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Institutional Development; Skill Transference Through a Reversal of “Human Capital Flight” or Technical Assistance


  • International Monetary Fund


We examine the issue of technical assistance versus brain drain repatriation as alternative strategies for transferring scarce skills to a skill-poor economy. Technical assistance relies mainly on expatriate skills and labor from the host country, while brain drain repatriation seeks to effect a return of skills that might have been lost in migration. We show that, even in the simplest setting with imperfect information, a surprisingly rich menu of responses is obtained.

Suggested Citation

  • International Monetary Fund, 1997. "Institutional Development; Skill Transference Through a Reversal of “Human Capital Flight” or Technical Assistance," IMF Working Papers 97/89, International Monetary Fund.
  • Handle: RePEc:imf:imfwpa:97/89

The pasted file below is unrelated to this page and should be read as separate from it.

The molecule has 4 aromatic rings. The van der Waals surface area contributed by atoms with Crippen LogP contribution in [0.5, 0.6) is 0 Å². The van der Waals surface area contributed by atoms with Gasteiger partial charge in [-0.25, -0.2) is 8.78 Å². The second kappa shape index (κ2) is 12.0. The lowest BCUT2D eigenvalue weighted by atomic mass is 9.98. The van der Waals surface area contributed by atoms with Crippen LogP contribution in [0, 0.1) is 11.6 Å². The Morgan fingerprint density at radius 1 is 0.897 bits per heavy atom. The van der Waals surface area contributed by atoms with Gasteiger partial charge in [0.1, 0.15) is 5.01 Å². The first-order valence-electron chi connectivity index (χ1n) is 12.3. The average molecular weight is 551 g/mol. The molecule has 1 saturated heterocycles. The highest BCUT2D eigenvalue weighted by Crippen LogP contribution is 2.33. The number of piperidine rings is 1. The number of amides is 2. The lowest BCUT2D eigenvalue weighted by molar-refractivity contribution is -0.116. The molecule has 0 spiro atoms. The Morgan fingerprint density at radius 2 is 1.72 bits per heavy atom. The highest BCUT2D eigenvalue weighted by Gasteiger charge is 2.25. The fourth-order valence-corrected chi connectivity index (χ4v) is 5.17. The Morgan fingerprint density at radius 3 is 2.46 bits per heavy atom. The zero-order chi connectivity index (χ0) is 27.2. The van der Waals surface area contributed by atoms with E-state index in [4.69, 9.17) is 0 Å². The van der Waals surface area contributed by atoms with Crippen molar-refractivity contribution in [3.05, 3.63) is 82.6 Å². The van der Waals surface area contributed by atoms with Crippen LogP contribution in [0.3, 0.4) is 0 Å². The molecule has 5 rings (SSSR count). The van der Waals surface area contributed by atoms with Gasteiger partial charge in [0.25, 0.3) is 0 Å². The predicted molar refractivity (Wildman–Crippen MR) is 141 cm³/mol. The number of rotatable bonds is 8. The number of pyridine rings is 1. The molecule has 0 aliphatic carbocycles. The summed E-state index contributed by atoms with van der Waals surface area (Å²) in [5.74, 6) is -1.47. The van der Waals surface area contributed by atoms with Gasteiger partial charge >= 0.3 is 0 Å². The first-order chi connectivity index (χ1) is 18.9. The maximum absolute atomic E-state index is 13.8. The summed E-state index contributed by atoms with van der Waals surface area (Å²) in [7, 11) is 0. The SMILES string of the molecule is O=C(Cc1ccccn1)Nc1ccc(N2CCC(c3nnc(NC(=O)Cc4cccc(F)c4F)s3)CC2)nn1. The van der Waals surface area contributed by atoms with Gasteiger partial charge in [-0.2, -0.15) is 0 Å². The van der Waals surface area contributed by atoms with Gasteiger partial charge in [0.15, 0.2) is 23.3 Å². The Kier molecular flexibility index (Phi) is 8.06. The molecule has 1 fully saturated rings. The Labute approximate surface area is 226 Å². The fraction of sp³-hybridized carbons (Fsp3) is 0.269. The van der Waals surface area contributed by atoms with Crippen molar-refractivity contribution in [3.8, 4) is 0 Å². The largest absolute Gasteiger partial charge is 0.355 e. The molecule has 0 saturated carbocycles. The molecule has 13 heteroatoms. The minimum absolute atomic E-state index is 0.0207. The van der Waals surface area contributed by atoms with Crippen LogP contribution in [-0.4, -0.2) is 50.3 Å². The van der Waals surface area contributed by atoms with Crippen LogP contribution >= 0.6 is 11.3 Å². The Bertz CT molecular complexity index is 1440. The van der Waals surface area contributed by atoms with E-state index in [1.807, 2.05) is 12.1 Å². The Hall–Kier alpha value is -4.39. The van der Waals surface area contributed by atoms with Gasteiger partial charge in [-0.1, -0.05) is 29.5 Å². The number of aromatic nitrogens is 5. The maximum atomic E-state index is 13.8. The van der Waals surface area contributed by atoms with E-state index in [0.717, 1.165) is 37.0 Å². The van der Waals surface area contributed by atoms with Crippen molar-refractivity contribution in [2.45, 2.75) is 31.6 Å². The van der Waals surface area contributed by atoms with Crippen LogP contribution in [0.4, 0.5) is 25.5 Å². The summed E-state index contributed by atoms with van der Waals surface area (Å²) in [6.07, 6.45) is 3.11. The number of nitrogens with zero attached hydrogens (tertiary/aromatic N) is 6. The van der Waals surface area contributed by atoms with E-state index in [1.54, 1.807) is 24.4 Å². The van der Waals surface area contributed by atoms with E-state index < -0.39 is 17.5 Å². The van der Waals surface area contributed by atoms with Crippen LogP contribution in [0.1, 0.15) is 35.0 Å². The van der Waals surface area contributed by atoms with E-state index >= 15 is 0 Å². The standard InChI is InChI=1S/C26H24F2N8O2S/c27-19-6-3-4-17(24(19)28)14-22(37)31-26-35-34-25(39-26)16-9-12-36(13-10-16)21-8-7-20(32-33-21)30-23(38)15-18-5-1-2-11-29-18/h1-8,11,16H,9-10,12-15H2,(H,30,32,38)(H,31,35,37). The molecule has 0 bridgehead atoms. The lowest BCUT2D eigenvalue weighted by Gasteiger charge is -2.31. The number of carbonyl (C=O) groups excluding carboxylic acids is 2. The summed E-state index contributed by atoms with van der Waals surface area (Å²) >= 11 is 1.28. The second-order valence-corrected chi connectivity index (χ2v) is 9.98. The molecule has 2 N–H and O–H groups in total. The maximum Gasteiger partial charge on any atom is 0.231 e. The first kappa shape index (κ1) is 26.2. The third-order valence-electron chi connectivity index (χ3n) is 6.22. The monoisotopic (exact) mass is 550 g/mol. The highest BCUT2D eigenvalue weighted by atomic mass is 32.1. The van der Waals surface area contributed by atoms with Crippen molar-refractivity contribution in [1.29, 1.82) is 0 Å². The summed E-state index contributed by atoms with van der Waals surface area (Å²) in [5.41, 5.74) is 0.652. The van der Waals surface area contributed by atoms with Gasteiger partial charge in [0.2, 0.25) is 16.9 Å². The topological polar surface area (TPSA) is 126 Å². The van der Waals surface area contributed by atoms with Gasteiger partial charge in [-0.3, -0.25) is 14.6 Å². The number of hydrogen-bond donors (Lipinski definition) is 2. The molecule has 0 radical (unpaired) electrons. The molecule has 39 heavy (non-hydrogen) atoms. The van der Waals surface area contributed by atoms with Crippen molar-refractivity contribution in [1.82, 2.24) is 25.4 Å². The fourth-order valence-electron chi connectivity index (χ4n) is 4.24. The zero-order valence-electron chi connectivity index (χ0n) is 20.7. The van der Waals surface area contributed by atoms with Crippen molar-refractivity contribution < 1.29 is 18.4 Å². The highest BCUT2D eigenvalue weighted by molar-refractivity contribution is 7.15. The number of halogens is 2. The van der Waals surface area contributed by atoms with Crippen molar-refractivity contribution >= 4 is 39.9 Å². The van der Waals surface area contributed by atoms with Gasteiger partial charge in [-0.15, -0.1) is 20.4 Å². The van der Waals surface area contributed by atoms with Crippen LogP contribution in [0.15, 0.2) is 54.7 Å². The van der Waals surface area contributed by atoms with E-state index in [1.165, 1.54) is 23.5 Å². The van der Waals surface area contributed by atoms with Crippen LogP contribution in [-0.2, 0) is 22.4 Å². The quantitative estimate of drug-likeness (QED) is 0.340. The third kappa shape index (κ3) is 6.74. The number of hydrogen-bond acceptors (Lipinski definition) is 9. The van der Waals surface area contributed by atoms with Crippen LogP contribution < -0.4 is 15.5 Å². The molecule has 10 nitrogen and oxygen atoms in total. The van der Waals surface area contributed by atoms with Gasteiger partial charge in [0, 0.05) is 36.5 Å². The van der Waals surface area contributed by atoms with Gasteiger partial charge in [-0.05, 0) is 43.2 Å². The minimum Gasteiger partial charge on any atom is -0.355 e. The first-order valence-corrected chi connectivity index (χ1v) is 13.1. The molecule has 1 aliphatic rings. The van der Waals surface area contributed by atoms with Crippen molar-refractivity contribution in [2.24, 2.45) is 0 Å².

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    References listed on IDEAS

    1. Arvind Krishnamurthy & Annette Vissing-Jorgensen, 2007. "The Demand for Treasury Debt," NBER Working Papers 12881, National Bureau of Economic Research, Inc.
    2. Jeremy C. Stein, 2011. "Monetary Policy as Financial-Stability Regulation," NBER Working Papers 16883, National Bureau of Economic Research, Inc.
    3. Perry Mehrling, 2010. "The New Lombard Street: How the Fed Became the Dealer of Last Resort," Economics Books, Princeton University Press, edition 1, number 9298, June.
    4. Ricardo J. Caballero, 2010. "The "Other" Imbalance and the Financial Crisis," NBER Working Papers 15636, National Bureau of Economic Research, Inc.
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    Cited by:

    1. Alice Sindzingre, 2003. "Liberalisation, Multilateral Institutions and Public Policies : The Issue of Sovereignty In Sub-Saharan Africa," Mondes en développement, De Boeck Université, vol. 123(3), pages 23-56.
    2. Nunberg, Barbara & Taliercio, Robert R., 2012. "Sabotaging Civil Service Reform in Aid-Dependent Countries: Are Donors to Blame?," World Development, Elsevier, vol. 40(10), pages 1970-1981.


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